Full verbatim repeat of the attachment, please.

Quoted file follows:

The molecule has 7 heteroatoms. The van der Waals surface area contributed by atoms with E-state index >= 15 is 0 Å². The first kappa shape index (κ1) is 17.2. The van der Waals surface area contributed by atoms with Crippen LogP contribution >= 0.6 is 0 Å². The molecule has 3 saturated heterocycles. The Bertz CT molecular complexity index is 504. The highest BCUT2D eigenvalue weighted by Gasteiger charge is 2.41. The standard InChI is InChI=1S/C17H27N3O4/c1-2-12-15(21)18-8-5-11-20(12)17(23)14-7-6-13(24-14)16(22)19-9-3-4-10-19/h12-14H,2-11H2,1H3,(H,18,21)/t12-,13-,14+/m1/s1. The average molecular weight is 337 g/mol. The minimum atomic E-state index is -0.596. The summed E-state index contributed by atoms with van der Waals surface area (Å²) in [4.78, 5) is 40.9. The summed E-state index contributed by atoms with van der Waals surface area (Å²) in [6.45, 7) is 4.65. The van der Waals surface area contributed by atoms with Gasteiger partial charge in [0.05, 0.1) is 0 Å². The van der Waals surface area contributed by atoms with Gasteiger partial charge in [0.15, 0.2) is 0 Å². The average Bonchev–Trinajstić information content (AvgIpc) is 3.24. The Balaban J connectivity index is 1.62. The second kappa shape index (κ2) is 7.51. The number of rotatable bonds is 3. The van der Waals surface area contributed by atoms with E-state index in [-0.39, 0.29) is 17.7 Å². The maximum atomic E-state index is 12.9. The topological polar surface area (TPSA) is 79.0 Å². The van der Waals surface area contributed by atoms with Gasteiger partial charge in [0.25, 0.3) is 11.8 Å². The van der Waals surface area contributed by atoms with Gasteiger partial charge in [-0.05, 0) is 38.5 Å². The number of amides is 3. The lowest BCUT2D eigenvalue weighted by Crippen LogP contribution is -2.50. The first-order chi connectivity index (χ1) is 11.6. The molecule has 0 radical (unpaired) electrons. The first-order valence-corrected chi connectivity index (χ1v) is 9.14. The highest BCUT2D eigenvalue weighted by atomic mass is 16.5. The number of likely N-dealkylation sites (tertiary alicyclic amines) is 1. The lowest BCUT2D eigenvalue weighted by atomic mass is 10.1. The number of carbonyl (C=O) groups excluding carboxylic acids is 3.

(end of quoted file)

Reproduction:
The molecule has 7 heteroatoms. The van der Waals surface area contributed by atoms with E-state index >= 15 is 0 Å². The first kappa shape index (κ1) is 17.2. The van der Waals surface area contributed by atoms with Crippen LogP contribution >= 0.6 is 0 Å². The molecule has 3 saturated heterocycles. The Bertz CT molecular complexity index is 504. The highest BCUT2D eigenvalue weighted by Gasteiger charge is 2.41. The standard InChI is InChI=1S/C17H27N3O4/c1-2-12-15(21)18-8-5-11-20(12)17(23)14-7-6-13(24-14)16(22)19-9-3-4-10-19/h12-14H,2-11H2,1H3,(H,18,21)/t12-,13-,14+/m1/s1. The average molecular weight is 337 g/mol. The minimum atomic E-state index is -0.596. The summed E-state index contributed by atoms with van der Waals surface area (Å²) in [4.78, 5) is 40.9. The summed E-state index contributed by atoms with van der Waals surface area (Å²) in [6.45, 7) is 4.65. The van der Waals surface area contributed by atoms with Gasteiger partial charge in [0.05, 0.1) is 0 Å². The van der Waals surface area contributed by atoms with Gasteiger partial charge in [0.15, 0.2) is 0 Å². The average Bonchev–Trinajstić information content (AvgIpc) is 3.24. The Balaban J connectivity index is 1.62. The second kappa shape index (κ2) is 7.51. The number of rotatable bonds is 3. The van der Waals surface area contributed by atoms with E-state index in [-0.39, 0.29) is 17.7 Å². The maximum atomic E-state index is 12.9. The topological polar surface area (TPSA) is 79.0 Å². The van der Waals surface area contributed by atoms with Gasteiger partial charge in [0.25, 0.3) is 11.8 Å². The van der Waals surface area contributed by atoms with Gasteiger partial charge in [-0.05, 0) is 38.5 Å². The number of amides is 3. The lowest BCUT2D eigenvalue weighted by Crippen LogP contribution is -2.50. The first-order chi connectivity index (χ1) is 11.6. The molecule has 0 radical (unpaired) electrons. The first-order valence-corrected chi connectivity index (χ1v) is 9.14. The highest BCUT2D eigenvalue weighted by atomic mass is 16.5. The number of likely N-dealkylation sites (tertiary alicyclic amines) is 1. The lowest BCUT2D eigenvalue weighted by atomic mass is 10.1. The number of carbonyl (C=O) groups excluding carboxylic acids is 3.